For most of my life, I was stuck in a cycle of reactivity that was driven by alcoholism and other fleshly patterns.  My answers to life’s problems and those hurting were childlike, thoughtless, and inane. “Get over it.”, “Have a drink.”, and “Well, screw them.” were some classics that you might’ve heard from me.  In my stunted growth, I didn’t have the depth of maturity to really process the complexity of what was happening or simply didn’t want to deal with it.  I was just one continuous cycle of reactive responses of pain and pleasure and when you are in that there’s no room for anyone else and their problems, so you tend to isolate.   

I might have been trapped in that cycle for the rest of my life, but two things changed it.   In 2002, I suffered a major heartbreaking trauma and in the wake of it, I actively sought the meaning of life.  Life went on in my patterns for a long time but throughout it all I was seeking truth and in the process I discovered new ways to interpret my experience in life and eventually, and thankfully, I found the Truth, The Way, and The Life: Jesus Christ.

I know a lot of people who have suffered possibly the greatest loss of their lives in the not-so-distant past, but my experience may be able help in some small way.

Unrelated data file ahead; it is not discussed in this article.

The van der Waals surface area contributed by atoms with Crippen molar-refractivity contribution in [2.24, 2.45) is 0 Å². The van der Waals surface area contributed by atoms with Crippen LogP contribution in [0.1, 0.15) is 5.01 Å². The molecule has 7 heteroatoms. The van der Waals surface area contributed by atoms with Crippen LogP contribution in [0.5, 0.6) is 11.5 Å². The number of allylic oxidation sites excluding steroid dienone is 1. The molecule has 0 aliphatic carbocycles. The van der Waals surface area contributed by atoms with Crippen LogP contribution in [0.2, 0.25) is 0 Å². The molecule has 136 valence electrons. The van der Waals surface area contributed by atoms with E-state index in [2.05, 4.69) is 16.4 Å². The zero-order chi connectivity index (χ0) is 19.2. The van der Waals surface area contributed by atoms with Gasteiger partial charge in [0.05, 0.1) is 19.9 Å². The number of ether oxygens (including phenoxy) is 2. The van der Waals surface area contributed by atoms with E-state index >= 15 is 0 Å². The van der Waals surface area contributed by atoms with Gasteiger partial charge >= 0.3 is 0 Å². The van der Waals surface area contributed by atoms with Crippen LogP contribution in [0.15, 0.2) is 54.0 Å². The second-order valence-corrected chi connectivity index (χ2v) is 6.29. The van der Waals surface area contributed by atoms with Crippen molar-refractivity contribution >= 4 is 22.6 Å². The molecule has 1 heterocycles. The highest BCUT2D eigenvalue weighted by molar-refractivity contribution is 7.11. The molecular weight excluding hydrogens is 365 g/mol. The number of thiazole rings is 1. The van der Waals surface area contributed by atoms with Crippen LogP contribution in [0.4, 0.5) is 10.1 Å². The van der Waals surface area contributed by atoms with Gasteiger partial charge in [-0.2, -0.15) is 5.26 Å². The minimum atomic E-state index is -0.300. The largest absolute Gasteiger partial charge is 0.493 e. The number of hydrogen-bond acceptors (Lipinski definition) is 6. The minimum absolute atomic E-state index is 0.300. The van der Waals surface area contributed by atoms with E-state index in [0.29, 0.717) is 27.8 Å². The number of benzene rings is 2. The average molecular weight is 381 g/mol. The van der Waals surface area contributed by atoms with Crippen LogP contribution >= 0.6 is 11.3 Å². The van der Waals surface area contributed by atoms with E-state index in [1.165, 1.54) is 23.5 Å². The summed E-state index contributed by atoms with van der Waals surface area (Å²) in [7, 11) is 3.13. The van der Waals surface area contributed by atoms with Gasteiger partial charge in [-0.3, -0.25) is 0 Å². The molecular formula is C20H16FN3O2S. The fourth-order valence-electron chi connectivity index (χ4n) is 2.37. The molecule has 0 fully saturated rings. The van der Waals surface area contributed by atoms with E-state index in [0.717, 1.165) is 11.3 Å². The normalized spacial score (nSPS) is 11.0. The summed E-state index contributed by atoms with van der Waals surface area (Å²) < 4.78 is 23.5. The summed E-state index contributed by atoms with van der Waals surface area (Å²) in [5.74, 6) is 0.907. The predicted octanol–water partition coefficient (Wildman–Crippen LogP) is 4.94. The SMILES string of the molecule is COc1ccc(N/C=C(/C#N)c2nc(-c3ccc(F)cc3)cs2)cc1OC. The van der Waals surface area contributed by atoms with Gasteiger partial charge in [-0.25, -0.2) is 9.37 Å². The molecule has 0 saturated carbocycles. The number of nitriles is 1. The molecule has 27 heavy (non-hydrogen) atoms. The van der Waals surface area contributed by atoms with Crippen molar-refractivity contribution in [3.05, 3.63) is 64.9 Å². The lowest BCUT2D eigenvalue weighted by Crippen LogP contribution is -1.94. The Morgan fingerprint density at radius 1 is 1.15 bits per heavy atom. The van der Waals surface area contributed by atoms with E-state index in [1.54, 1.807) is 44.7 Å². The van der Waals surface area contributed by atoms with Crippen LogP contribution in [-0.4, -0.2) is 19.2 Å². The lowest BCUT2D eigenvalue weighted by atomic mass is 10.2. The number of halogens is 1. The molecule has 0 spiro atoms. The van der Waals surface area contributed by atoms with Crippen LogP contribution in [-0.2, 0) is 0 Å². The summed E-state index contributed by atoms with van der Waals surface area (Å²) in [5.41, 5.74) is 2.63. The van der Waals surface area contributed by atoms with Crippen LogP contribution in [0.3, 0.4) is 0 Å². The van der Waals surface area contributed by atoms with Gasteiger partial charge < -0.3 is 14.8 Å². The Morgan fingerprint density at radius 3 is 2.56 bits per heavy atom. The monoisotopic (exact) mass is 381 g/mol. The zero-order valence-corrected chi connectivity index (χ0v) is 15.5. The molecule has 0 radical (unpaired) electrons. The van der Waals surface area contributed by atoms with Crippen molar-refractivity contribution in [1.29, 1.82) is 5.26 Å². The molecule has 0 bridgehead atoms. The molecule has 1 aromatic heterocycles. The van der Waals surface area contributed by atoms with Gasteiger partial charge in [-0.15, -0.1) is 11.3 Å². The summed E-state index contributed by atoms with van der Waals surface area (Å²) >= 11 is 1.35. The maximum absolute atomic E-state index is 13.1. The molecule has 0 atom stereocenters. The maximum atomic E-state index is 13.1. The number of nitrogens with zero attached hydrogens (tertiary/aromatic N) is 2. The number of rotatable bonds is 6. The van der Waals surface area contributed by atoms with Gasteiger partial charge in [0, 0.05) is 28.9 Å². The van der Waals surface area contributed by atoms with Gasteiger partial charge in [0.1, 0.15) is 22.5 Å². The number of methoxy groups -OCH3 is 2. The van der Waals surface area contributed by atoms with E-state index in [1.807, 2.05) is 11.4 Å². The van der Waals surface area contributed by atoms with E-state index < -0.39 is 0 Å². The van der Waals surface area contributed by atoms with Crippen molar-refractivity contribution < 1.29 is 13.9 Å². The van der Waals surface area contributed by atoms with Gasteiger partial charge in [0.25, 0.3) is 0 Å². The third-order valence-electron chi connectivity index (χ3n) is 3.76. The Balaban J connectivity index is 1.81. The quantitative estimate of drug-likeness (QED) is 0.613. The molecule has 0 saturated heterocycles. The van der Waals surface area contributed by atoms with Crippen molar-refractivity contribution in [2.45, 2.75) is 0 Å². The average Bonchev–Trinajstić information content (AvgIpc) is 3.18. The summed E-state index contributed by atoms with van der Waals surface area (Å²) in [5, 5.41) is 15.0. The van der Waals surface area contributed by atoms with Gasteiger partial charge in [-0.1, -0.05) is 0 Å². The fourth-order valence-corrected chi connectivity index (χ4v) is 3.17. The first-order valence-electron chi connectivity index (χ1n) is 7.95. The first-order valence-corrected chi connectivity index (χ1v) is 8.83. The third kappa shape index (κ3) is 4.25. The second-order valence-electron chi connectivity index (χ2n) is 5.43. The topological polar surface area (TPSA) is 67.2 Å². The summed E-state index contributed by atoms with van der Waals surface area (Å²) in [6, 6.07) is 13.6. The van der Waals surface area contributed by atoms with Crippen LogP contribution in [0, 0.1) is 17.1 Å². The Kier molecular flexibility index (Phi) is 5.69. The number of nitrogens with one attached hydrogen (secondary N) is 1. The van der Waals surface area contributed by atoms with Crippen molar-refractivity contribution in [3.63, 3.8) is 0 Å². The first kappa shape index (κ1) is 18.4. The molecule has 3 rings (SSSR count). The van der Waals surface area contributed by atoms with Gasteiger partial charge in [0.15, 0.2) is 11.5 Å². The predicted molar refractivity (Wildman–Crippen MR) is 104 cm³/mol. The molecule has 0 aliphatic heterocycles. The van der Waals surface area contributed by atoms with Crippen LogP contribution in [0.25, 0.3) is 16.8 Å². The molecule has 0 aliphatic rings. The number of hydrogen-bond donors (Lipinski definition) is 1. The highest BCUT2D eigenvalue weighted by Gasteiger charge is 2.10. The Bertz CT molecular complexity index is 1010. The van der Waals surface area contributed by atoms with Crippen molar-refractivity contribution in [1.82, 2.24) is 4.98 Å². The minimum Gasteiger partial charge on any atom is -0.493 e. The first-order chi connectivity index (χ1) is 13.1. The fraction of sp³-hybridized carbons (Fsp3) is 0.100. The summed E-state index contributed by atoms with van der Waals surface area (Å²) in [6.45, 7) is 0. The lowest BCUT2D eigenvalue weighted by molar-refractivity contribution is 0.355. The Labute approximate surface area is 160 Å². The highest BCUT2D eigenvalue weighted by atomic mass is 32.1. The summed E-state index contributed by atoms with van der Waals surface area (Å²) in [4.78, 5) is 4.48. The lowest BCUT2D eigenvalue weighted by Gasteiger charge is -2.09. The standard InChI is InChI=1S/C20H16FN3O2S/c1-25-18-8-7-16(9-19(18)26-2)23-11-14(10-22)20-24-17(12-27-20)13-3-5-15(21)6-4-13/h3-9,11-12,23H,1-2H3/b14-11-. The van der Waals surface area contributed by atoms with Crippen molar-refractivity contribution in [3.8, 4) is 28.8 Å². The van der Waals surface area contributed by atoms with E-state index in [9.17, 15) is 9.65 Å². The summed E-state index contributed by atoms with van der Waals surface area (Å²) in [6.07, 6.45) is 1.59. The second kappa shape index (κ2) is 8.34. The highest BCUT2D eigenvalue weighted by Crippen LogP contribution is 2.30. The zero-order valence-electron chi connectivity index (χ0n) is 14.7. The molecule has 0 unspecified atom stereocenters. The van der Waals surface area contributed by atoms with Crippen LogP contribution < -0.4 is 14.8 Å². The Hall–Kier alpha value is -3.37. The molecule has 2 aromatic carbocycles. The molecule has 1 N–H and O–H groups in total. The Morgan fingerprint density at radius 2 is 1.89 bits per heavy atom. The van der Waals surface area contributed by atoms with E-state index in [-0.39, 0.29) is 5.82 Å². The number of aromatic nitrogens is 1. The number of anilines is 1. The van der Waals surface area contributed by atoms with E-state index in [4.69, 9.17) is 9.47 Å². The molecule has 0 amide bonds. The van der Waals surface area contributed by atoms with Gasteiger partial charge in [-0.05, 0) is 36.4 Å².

I can encourage you that you don’t have to be “frozen in time” to the brokenness and the loss that you are experiencing.  The losses we experience in life give us a shock treatment that can leave us devasted and hurt but they can also be used to shift our understanding and help us to grow.  Our loss of innocence can open our eyes to the truth that was obscured when we were “just living our lives”.   

Now please don’t get this twisted.  The world will give you tons of advice of what you should do in the wake of heartache pain and a lot of it will be “childlike”, “thoughtless”, or “inane” but some of it can be harmful (see my simplistic remarks in quotes above) too.  

So, when you are looking for some healing from the losses you suffered, Go to the Healer. 

When you are looking for answers, Go to the Truth.  

When you are looking for comfort, Go to the Comforter.     

Our faith in Christ was supposed to give us new life.  In the wake of trauma and loss, you have the unique opportunity to put the world’s wisdom, and the world’s ideals for what happiness is supposed to be, aside and seek the way that brings “peace that goes beyond understanding and that allows you to experience joy regardless of the circumstances.